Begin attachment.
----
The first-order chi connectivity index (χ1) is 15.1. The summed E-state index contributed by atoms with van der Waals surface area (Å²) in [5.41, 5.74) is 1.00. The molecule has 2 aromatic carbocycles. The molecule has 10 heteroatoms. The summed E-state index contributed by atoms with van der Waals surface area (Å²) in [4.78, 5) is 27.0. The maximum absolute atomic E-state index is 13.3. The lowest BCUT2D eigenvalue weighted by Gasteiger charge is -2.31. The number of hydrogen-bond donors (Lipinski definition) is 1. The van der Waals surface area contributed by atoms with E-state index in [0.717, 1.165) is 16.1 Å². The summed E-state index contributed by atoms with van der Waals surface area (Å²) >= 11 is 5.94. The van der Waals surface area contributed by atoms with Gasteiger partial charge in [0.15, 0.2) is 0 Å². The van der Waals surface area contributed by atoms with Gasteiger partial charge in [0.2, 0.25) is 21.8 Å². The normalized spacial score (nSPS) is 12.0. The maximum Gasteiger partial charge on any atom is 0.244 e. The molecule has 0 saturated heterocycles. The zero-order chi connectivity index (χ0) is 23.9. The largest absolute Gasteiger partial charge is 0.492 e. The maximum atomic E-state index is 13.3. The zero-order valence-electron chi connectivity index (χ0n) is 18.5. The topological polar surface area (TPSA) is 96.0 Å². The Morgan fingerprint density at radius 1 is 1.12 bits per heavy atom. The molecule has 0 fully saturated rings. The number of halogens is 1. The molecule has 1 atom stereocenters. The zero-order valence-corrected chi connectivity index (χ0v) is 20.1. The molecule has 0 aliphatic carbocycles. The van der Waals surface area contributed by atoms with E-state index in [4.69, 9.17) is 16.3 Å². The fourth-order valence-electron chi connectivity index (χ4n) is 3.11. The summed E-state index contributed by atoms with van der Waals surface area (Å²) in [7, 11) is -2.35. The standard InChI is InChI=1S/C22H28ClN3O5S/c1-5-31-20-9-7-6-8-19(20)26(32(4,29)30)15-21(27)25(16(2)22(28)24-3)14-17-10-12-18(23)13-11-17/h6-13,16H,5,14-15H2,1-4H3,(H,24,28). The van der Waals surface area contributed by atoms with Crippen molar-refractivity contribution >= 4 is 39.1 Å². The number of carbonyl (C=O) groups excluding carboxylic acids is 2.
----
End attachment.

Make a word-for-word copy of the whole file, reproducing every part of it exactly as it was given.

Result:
The first-order chi connectivity index (χ1) is 15.1. The summed E-state index contributed by atoms with van der Waals surface area (Å²) in [5.41, 5.74) is 1.00. The molecule has 2 aromatic carbocycles. The molecule has 10 heteroatoms. The summed E-state index contributed by atoms with van der Waals surface area (Å²) in [4.78, 5) is 27.0. The maximum absolute atomic E-state index is 13.3. The lowest BCUT2D eigenvalue weighted by Gasteiger charge is -2.31. The number of hydrogen-bond donors (Lipinski definition) is 1. The van der Waals surface area contributed by atoms with E-state index in [0.717, 1.165) is 16.1 Å². The summed E-state index contributed by atoms with van der Waals surface area (Å²) >= 11 is 5.94. The van der Waals surface area contributed by atoms with Gasteiger partial charge in [0.15, 0.2) is 0 Å². The van der Waals surface area contributed by atoms with Gasteiger partial charge in [0.2, 0.25) is 21.8 Å². The normalized spacial score (nSPS) is 12.0. The maximum Gasteiger partial charge on any atom is 0.244 e. The molecule has 0 saturated heterocycles. The zero-order chi connectivity index (χ0) is 23.9. The largest absolute Gasteiger partial charge is 0.492 e. The maximum atomic E-state index is 13.3. The zero-order valence-electron chi connectivity index (χ0n) is 18.5. The topological polar surface area (TPSA) is 96.0 Å². The Morgan fingerprint density at radius 1 is 1.12 bits per heavy atom. The molecule has 0 fully saturated rings. The number of halogens is 1. The molecule has 1 atom stereocenters. The zero-order valence-corrected chi connectivity index (χ0v) is 20.1. The molecule has 0 aliphatic carbocycles. The van der Waals surface area contributed by atoms with E-state index in [4.69, 9.17) is 16.3 Å². The fourth-order valence-electron chi connectivity index (χ4n) is 3.11. The summed E-state index contributed by atoms with van der Waals surface area (Å²) in [7, 11) is -2.35. The standard InChI is InChI=1S/C22H28ClN3O5S/c1-5-31-20-9-7-6-8-19(20)26(32(4,29)30)15-21(27)25(16(2)22(28)24-3)14-17-10-12-18(23)13-11-17/h6-13,16H,5,14-15H2,1-4H3,(H,24,28). The van der Waals surface area contributed by atoms with Crippen molar-refractivity contribution >= 4 is 39.1 Å². The number of carbonyl (C=O) groups excluding carboxylic acids is 2.